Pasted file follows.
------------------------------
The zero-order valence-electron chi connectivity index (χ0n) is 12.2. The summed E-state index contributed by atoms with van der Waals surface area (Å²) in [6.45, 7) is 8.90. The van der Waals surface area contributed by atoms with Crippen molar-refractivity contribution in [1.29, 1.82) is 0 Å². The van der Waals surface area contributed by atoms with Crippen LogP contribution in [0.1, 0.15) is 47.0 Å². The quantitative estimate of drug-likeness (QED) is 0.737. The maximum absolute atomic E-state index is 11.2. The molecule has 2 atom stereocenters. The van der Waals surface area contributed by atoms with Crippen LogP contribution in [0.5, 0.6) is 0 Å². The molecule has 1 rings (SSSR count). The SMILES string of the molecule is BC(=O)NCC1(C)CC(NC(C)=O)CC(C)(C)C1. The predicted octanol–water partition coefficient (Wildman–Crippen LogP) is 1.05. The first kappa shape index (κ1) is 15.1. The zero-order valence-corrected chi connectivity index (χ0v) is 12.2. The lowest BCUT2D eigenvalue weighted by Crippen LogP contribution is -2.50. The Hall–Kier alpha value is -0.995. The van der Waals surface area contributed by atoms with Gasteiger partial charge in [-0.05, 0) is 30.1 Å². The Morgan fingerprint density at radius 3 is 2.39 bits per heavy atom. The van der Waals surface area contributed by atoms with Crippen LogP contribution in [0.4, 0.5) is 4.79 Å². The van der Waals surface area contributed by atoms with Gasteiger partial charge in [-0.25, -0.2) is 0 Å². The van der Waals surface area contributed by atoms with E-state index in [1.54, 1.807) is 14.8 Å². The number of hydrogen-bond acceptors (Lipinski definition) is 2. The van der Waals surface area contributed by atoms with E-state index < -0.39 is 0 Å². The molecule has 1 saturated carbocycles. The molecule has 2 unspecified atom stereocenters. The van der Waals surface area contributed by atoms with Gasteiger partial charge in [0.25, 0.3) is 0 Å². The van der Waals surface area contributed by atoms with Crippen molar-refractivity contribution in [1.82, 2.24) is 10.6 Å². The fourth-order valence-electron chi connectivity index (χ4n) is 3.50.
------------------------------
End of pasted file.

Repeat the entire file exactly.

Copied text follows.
The zero-order valence-electron chi connectivity index (χ0n) is 12.2. The summed E-state index contributed by atoms with van der Waals surface area (Å²) in [6.45, 7) is 8.90. The van der Waals surface area contributed by atoms with Crippen molar-refractivity contribution in [1.29, 1.82) is 0 Å². The van der Waals surface area contributed by atoms with Crippen LogP contribution in [0.1, 0.15) is 47.0 Å². The quantitative estimate of drug-likeness (QED) is 0.737. The maximum absolute atomic E-state index is 11.2. The molecule has 2 atom stereocenters. The van der Waals surface area contributed by atoms with Crippen LogP contribution in [0.5, 0.6) is 0 Å². The molecule has 1 rings (SSSR count). The SMILES string of the molecule is BC(=O)NCC1(C)CC(NC(C)=O)CC(C)(C)C1. The predicted octanol–water partition coefficient (Wildman–Crippen LogP) is 1.05. The first kappa shape index (κ1) is 15.1. The zero-order valence-corrected chi connectivity index (χ0v) is 12.2. The lowest BCUT2D eigenvalue weighted by Crippen LogP contribution is -2.50. The Hall–Kier alpha value is -0.995. The van der Waals surface area contributed by atoms with Gasteiger partial charge in [-0.05, 0) is 30.1 Å². The Morgan fingerprint density at radius 3 is 2.39 bits per heavy atom. The van der Waals surface area contributed by atoms with Crippen LogP contribution in [0.4, 0.5) is 4.79 Å². The van der Waals surface area contributed by atoms with Gasteiger partial charge in [-0.25, -0.2) is 0 Å². The van der Waals surface area contributed by atoms with E-state index in [1.54, 1.807) is 14.8 Å². The number of hydrogen-bond acceptors (Lipinski definition) is 2. The van der Waals surface area contributed by atoms with E-state index < -0.39 is 0 Å². The molecule has 1 saturated carbocycles. The molecule has 2 unspecified atom stereocenters. The van der Waals surface area contributed by atoms with Gasteiger partial charge in [0.25, 0.3) is 0 Å². The van der Waals surface area contributed by atoms with Crippen molar-refractivity contribution in [1.82, 2.24) is 10.6 Å². The fourth-order valence-electron chi connectivity index (χ4n) is 3.50.